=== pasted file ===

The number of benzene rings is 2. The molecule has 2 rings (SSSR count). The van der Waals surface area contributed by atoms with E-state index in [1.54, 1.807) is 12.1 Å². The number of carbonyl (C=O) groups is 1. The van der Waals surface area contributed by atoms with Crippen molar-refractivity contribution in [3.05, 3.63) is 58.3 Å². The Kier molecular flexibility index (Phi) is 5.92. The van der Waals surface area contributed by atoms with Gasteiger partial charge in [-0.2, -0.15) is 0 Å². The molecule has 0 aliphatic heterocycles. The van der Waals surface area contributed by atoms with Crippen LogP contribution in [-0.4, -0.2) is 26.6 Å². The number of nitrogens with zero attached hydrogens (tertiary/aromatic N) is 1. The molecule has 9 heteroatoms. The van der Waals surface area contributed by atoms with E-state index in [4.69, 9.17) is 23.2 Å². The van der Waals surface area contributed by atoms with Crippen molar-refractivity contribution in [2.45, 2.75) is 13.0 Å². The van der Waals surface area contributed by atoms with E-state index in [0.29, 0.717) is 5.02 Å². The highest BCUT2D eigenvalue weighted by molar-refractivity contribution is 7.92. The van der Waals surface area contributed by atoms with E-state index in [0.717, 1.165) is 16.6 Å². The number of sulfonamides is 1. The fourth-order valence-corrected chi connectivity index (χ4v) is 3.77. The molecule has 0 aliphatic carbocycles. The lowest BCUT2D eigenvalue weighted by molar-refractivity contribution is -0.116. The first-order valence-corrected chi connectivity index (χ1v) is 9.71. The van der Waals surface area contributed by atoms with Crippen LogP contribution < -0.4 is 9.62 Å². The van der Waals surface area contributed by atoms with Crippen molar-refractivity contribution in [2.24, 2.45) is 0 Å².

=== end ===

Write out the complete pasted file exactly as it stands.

The number of benzene rings is 2. The molecule has 2 rings (SSSR count). The van der Waals surface area contributed by atoms with E-state index in [1.54, 1.807) is 12.1 Å². The number of carbonyl (C=O) groups is 1. The van der Waals surface area contributed by atoms with Crippen molar-refractivity contribution in [3.05, 3.63) is 58.3 Å². The Kier molecular flexibility index (Phi) is 5.92. The van der Waals surface area contributed by atoms with Gasteiger partial charge in [-0.2, -0.15) is 0 Å². The molecule has 0 aliphatic heterocycles. The van der Waals surface area contributed by atoms with Crippen LogP contribution in [-0.4, -0.2) is 26.6 Å². The number of nitrogens with zero attached hydrogens (tertiary/aromatic N) is 1. The molecule has 9 heteroatoms. The van der Waals surface area contributed by atoms with E-state index in [4.69, 9.17) is 23.2 Å². The van der Waals surface area contributed by atoms with Crippen molar-refractivity contribution in [2.45, 2.75) is 13.0 Å². The van der Waals surface area contributed by atoms with E-state index in [0.29, 0.717) is 5.02 Å². The highest BCUT2D eigenvalue weighted by molar-refractivity contribution is 7.92. The van der Waals surface area contributed by atoms with E-state index in [0.717, 1.165) is 16.6 Å². The number of sulfonamides is 1. The fourth-order valence-corrected chi connectivity index (χ4v) is 3.77. The molecule has 0 aliphatic carbocycles. The lowest BCUT2D eigenvalue weighted by molar-refractivity contribution is -0.116. The first-order valence-corrected chi connectivity index (χ1v) is 9.71. The van der Waals surface area contributed by atoms with Crippen LogP contribution < -0.4 is 9.62 Å². The van der Waals surface area contributed by atoms with Crippen molar-refractivity contribution in [2.24, 2.45) is 0 Å².